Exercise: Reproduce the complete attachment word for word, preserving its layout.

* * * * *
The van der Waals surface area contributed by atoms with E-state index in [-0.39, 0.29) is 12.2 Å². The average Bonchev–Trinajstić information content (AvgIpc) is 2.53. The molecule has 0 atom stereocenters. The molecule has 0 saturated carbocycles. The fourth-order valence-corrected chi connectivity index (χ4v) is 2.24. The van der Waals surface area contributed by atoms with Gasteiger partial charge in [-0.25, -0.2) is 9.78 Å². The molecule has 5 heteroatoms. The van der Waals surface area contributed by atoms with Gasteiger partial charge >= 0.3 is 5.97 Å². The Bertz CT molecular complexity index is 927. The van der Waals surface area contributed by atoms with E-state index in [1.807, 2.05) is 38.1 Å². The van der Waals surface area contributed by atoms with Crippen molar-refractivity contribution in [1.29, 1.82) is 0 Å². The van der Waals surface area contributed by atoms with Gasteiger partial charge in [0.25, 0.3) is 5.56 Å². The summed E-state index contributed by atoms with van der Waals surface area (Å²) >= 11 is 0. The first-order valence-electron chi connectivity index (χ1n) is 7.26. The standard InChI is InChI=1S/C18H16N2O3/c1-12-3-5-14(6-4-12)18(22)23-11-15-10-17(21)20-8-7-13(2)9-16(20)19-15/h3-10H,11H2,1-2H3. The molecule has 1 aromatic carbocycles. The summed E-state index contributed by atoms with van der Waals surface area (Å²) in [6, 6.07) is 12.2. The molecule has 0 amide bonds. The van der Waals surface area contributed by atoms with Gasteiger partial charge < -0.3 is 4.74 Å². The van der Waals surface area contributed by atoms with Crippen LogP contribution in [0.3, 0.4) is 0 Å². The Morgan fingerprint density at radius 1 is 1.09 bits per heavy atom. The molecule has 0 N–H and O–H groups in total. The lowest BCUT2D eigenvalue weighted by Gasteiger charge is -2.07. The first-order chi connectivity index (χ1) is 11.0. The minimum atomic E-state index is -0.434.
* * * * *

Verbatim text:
The van der Waals surface area contributed by atoms with E-state index in [-0.39, 0.29) is 12.2 Å². The average Bonchev–Trinajstić information content (AvgIpc) is 2.53. The molecule has 0 atom stereocenters. The molecule has 0 saturated carbocycles. The fourth-order valence-corrected chi connectivity index (χ4v) is 2.24. The van der Waals surface area contributed by atoms with Gasteiger partial charge in [-0.25, -0.2) is 9.78 Å². The molecule has 5 heteroatoms. The van der Waals surface area contributed by atoms with Gasteiger partial charge >= 0.3 is 5.97 Å². The Bertz CT molecular complexity index is 927. The van der Waals surface area contributed by atoms with E-state index in [1.807, 2.05) is 38.1 Å². The van der Waals surface area contributed by atoms with Crippen molar-refractivity contribution in [1.29, 1.82) is 0 Å². The van der Waals surface area contributed by atoms with Gasteiger partial charge in [0.25, 0.3) is 5.56 Å². The summed E-state index contributed by atoms with van der Waals surface area (Å²) >= 11 is 0. The first-order valence-electron chi connectivity index (χ1n) is 7.26. The standard InChI is InChI=1S/C18H16N2O3/c1-12-3-5-14(6-4-12)18(22)23-11-15-10-17(21)20-8-7-13(2)9-16(20)19-15/h3-10H,11H2,1-2H3. The molecule has 1 aromatic carbocycles. The summed E-state index contributed by atoms with van der Waals surface area (Å²) in [6, 6.07) is 12.2. The molecule has 0 amide bonds. The van der Waals surface area contributed by atoms with Gasteiger partial charge < -0.3 is 4.74 Å². The van der Waals surface area contributed by atoms with Crippen LogP contribution in [0.3, 0.4) is 0 Å². The Morgan fingerprint density at radius 1 is 1.09 bits per heavy atom. The molecule has 0 N–H and O–H groups in total. The lowest BCUT2D eigenvalue weighted by Gasteiger charge is -2.07. The first-order chi connectivity index (χ1) is 11.0. The minimum atomic E-state index is -0.434.